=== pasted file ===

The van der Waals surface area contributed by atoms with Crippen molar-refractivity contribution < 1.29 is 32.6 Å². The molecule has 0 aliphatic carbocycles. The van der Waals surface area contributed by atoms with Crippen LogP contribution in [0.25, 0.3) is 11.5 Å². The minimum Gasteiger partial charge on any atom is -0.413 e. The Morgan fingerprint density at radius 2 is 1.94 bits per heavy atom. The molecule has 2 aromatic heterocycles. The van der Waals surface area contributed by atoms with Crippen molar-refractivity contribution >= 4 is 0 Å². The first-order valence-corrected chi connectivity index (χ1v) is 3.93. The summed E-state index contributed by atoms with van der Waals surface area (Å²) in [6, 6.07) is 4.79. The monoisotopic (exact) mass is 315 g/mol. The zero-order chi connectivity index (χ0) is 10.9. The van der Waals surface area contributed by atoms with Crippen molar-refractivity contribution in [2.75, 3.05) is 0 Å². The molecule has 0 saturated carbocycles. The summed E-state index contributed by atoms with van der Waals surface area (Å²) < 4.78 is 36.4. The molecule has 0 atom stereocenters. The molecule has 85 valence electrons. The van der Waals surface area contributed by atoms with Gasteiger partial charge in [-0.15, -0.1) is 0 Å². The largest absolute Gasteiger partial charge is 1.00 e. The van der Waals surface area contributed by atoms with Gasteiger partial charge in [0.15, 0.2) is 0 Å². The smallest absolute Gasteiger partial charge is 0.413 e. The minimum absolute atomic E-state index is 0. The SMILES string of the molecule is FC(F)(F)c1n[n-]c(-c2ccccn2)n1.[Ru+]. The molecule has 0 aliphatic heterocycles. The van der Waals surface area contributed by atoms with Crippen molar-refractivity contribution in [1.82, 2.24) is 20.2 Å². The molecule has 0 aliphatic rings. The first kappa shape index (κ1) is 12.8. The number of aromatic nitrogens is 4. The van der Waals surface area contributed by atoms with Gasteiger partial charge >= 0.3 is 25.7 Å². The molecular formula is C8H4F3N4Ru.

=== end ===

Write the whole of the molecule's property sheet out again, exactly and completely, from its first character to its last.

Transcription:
The van der Waals surface area contributed by atoms with Crippen molar-refractivity contribution < 1.29 is 32.6 Å². The molecule has 0 aliphatic carbocycles. The van der Waals surface area contributed by atoms with Crippen LogP contribution in [0.25, 0.3) is 11.5 Å². The minimum Gasteiger partial charge on any atom is -0.413 e. The Morgan fingerprint density at radius 2 is 1.94 bits per heavy atom. The molecule has 2 aromatic heterocycles. The van der Waals surface area contributed by atoms with Crippen molar-refractivity contribution >= 4 is 0 Å². The first-order valence-corrected chi connectivity index (χ1v) is 3.93. The summed E-state index contributed by atoms with van der Waals surface area (Å²) in [6, 6.07) is 4.79. The monoisotopic (exact) mass is 315 g/mol. The zero-order chi connectivity index (χ0) is 10.9. The van der Waals surface area contributed by atoms with Crippen molar-refractivity contribution in [2.75, 3.05) is 0 Å². The molecule has 0 saturated carbocycles. The summed E-state index contributed by atoms with van der Waals surface area (Å²) < 4.78 is 36.4. The molecule has 0 atom stereocenters. The molecule has 85 valence electrons. The van der Waals surface area contributed by atoms with Gasteiger partial charge in [-0.15, -0.1) is 0 Å². The largest absolute Gasteiger partial charge is 1.00 e. The van der Waals surface area contributed by atoms with Gasteiger partial charge in [0.15, 0.2) is 0 Å². The smallest absolute Gasteiger partial charge is 0.413 e. The minimum absolute atomic E-state index is 0. The SMILES string of the molecule is FC(F)(F)c1n[n-]c(-c2ccccn2)n1.[Ru+]. The molecule has 0 aliphatic heterocycles. The van der Waals surface area contributed by atoms with Crippen molar-refractivity contribution in [1.82, 2.24) is 20.2 Å². The molecule has 0 aliphatic rings. The first kappa shape index (κ1) is 12.8. The number of aromatic nitrogens is 4. The van der Waals surface area contributed by atoms with Gasteiger partial charge >= 0.3 is 25.7 Å². The molecular formula is C8H4F3N4Ru.